Review: “The City of Ali”

By Richard Perkins


At first glance the newly released documentary, The City of Ali could be looked at by some as a run of the mill, all-too-familiar documentary about a famous celebrity’s life and death--they would be mistaken. Instead director Graham Shelby’s film offers a much deeper perspective; examining how a young African American boy growing up in the segregated world of 1950’s Louisville, Kentucky returned home to instill his humanitarian and patriotic beliefs enabling Louisville to become a city he called his own, and was proud to be raised in.


The film is framed by Leroy Neiman paintings, as it reveals how the death of Muhammad Al brought the people of his beloved Louisville, Kentucky together in one memorable week.


Although most people would share that his story is our story and we all know the highs and lows, Shelby’s film begs to differ. Through rarely seen interviews with Ali and backstories on the wide and varied people who spoke at his funeral, an insightful image of the man and his life’s work is revealed. The familiar faces are all here, former boxers, sportscasters, and other celebrities. The deep reflections are from the “not so'' famous--the young Indian college student who shared how his story helped her overcome racial taunts, the young boy who became an NBA superstar who lived two homes down from Ali, who’s youth birthdays would be celebrated by the champ when he was home. The impact of his dedication to helping others, praying with all religions and honoring the right for each person’s voice to be heard are at the heart of this powerful and moving documentary. So many in his Louisville community rose up, on the week of his funeral to share in their respect, honor, and love for the man, their stories of giving love back to him and what he meant to them is an affirmation on how one man’s life can have a profound influence on so many.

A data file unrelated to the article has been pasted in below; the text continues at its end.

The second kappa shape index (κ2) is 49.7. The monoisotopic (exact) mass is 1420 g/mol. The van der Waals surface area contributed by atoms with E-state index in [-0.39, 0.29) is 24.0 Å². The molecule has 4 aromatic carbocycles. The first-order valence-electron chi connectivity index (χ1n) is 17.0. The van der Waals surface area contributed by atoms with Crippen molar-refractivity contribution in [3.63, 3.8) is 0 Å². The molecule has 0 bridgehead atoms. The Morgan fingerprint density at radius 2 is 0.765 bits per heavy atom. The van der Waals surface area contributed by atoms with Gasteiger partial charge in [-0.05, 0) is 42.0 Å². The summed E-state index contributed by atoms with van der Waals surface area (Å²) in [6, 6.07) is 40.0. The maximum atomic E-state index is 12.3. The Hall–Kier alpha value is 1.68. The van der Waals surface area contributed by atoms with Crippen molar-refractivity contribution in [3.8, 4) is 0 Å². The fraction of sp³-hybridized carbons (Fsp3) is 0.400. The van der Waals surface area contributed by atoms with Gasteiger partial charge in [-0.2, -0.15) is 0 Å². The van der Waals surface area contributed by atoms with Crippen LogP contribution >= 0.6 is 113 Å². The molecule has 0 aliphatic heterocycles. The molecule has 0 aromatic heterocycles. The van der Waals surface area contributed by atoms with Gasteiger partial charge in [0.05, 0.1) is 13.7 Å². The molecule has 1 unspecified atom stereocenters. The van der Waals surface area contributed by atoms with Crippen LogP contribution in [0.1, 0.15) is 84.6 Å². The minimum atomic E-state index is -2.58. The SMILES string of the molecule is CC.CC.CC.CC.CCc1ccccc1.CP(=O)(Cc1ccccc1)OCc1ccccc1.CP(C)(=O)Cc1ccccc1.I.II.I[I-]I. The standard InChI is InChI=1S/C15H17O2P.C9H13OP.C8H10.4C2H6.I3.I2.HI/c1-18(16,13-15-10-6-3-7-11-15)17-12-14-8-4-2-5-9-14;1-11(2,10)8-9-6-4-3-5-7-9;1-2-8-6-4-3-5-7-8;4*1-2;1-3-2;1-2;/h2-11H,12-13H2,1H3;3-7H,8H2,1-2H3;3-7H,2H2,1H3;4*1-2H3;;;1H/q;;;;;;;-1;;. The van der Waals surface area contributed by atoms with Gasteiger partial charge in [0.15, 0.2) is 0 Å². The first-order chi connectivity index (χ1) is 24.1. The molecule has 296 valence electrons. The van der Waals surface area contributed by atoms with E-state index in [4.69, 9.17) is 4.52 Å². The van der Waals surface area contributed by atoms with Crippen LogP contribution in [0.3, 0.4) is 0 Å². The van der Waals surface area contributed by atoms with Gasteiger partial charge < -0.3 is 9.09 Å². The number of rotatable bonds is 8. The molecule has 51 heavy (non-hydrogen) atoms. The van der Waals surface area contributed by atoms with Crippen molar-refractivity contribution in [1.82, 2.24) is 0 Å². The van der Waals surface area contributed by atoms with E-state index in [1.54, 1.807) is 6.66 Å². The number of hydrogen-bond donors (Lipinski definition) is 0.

The film concludes with heartfelt speeches and tributes from Senator Orin Hatch, Ambassador Attalah Shabazz (the daughter of Malcolm X), and President Bill Clinton. Perhaps the message of Shelby’s film is that it offers a rare instance of what America can possibly hope to become. Bringing all together, from all walks of life to congregate to celebrate a life of service is the legacy of the man known as “the greatest.”